This consensus document is intended to serve 3 functions. First, it standardizes the criteria for diagnosis of chronic graft-versus-host disease (GVHD). Second, it proposes a new clinical scoring system (0-3) that describes the extent and severity of chronic GVHD for each organ or site at any given time, taking functional impact into account. Third, it proposes new guidelines for global assessment of chronic GVHD severity that are based on the number of organs or sites involved and the degree of involvement in affected organs (mild, moderate, or severe). Diagnosis of chronic GVHD requires the presence of at least 1 diagnostic clinical sign of chronic GVHD (e.g., poikiloderma or esophageal web) or the presence of at least 1 distinctive manifestation (e.g., keratoconjunctivitis sicca) confirmed by pertinent biopsy or other relevant tests (e.g., Schirmer test) in the same or another organ. Furthermore, other possible diagnoses for clinical symptoms must be excluded. No time limit is set for the diagnosis of chronic GVHD. The Working Group recognized 2 main categories of GVHD, each with 2 subcategories. The acute GVHD category is defined in the absence of diagnostic or distinctive features of chronic GVHD and includes (1) classic acute GVHD occurring within 100 days after transplantation and (2) persistent, recurrent, or late acute GVHD (features of acute GVHD occurring beyond 100 days, often during withdrawal of immune suppression). The broad category of chronic GVHD includes (1) classic chronic GVHD (without features or characteristics of acute GVHD) and (2) an overlap syndrome in which diagnostic or distinctive features of chronic GVHD and acute GVHD appear together. It is currently recommended that systemic therapy be considered for patients who meet criteria for chronic GVHD of moderate to severe global severity.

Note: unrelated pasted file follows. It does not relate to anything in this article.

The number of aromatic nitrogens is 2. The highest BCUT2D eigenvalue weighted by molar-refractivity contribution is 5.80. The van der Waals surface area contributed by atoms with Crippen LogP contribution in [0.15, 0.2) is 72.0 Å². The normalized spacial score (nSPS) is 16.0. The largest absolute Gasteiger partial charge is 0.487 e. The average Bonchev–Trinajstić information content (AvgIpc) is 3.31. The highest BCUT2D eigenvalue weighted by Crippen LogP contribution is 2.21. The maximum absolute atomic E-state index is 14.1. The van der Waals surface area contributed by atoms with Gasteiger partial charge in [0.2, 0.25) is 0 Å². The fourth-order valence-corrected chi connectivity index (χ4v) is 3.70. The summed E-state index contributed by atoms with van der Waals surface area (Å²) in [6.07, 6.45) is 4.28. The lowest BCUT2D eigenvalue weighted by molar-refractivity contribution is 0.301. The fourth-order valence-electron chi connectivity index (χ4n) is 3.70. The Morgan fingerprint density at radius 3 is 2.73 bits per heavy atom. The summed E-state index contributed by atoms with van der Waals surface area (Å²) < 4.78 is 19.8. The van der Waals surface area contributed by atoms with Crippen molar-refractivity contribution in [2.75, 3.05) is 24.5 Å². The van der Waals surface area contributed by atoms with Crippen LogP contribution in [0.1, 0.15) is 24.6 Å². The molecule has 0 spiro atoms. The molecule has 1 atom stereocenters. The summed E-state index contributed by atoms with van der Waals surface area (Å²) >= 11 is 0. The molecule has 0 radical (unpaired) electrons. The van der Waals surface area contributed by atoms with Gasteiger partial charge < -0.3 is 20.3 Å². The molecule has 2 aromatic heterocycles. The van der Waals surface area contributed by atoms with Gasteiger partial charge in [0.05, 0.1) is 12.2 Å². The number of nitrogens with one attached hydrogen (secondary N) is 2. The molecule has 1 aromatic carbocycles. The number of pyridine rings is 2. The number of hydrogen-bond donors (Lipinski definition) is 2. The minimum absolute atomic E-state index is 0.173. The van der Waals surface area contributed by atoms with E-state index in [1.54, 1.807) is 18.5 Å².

Bibliographical noteFunding Information:
This project was supported by the National Institutes of Health’s (NIH’s) National Cancer Institute, Office of the Director, Cancer Therapy Evaluation Program, Intramural Research Program, and Center for Cancer Research; National Heart Lung and Blood Institute, Division of Blood Diseases and Resources; Office of Rare Diseases, NIH, Office of the Director; National Institute of Allergy and Infectious Disease, Transplantation Immunology Branch; the Health Resources and Services Administration, Division of Transplantation; and the Naval Medical Research Center, C.W. Bill Young/Department of Defense Marrow Donor Recruitment and Research Program. The authors would also like to acknowledge the following individuals and organizations that, by their participation, made this project possible: American Society for Blood and Marrow Transplantation, Center for International Bone and Marrow Transplant Research, Blood and Marrow Transplant Clinical Trials Network, Canadian Blood and Marrow Transplant Group, European Group for Blood and Marrow Transplantation, Pediatric Blood and Marrow Transplant Consortium, and the representatives of the South American transplant centers (Drs. Luis F. Bouzas and Vaneuza Funke). This project was conducted in coordination with the American Society for Clinical Oncology and the American Society of Hematology (liaisons were Dr. Michael Bishop and Jeff Coughlin). The organizers are also in debt to patients and patient and research advocacy groups, who made this process much more meaningful by their engagement. Special thanks also go to Paula Kim, who coordinated these efforts. The project group also recognizes the contributions of numerous colleagues in the field of blood and marrow transplantation, medical specialists and consultants, the pharmaceutical industry, and the NIH and US Food and Drug Administration professional staff for their intellectual input, dedication, and enthusiasm on the road to completion of these documents.
- Allogeneic hematopoietic cell transplantation
- Chronic graft-versus-host disease